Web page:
One of my favorite movie scenes is from Forest Gump, when Lt. Dan rages from the crow’s nest of his shrimp boat in the middle of a hurricane, shaking his fist at the heavens. Feeling betrayed by God, the universe, and life comes naturally to us, I think. It certainly does for me.
A central tenet of Christianity is the acceptance of God’s supremacy, and that in the end “all things work according to the good.” When looking at hurricanes, genocides, and war, it is impossible for me to understand how these can be good. I can’t wrap my head around it, because it seems unjust. I grapple with these things on an intellectual level, but in the end I retreat into a leap of faith, admitting that a power as vast as God must be, there is no possible way I can understand the infinite permutations of destiny, the colorful threads connecting a universe larger than my puny mind can comprehend. When it’s personal, though, is when it becomes dangerous for me. My faith is not strong enough.
I recognize the futility of it. I understand there is no arguing with God, and that nothing good can possibly come of the attempt. And still I’m guilty of it. I look around at things, and I say to myself, “that’s not fair. Why?” It is ultimately a selfish emotion, at its root, even if it is couched in compassion. What I’m truly saying is “Why Me?” Which is absurd, human, and a bit pathetic.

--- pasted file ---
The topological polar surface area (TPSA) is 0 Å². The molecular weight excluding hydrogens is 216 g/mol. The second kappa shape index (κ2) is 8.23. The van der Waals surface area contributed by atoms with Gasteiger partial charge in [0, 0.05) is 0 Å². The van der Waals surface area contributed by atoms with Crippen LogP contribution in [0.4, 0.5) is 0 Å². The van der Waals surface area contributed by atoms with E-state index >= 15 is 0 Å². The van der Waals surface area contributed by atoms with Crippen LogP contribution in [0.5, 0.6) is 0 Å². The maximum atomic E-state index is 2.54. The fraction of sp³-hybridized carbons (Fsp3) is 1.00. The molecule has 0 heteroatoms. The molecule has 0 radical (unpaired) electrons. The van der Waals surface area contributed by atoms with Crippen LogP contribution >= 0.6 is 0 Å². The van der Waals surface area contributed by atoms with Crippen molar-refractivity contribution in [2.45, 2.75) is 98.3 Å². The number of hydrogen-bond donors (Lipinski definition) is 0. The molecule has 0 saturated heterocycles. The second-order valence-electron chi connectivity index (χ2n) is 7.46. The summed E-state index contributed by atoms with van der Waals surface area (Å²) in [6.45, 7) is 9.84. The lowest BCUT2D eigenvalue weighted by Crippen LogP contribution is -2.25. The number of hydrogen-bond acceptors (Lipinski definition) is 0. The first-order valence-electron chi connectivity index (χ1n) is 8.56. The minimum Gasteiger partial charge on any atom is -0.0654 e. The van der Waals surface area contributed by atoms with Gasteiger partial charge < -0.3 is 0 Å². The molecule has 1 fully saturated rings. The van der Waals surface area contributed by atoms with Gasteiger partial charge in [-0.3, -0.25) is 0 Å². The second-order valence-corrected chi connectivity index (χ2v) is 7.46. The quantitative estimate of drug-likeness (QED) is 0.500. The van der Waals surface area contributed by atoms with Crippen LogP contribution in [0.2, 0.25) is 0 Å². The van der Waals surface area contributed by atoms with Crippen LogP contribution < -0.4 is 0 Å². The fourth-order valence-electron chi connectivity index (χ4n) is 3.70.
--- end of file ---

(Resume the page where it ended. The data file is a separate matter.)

I had a discussion recently with a Godly man, a much wiser one than I. I told him I was feeling rankled with God. ” Yes, I’ve made some big mistakes, made some dumb decisions, I said. I’m trying hard to rely on God, and I’m not seeing any improvements. In fact, things are getting worse.”
“I see,” he said, nodding his head. “So you’re angry with God because of things you did, and now you’re upset because He’s not fixing things as quickly as you like? Did I get that right.”
I had to sheepishly agree with him, and recognizing that made me feel a bit better. There are consequences. Perhaps it’s not God’s role to make those go away.
I’m working at focusing on the good, seeking out the light, and infusing my life with a greater sense of gratitude, for anger is a poison in our veins, a killing toxin. A life bereft of hope is tragic and lonely. I’m lowering my fist.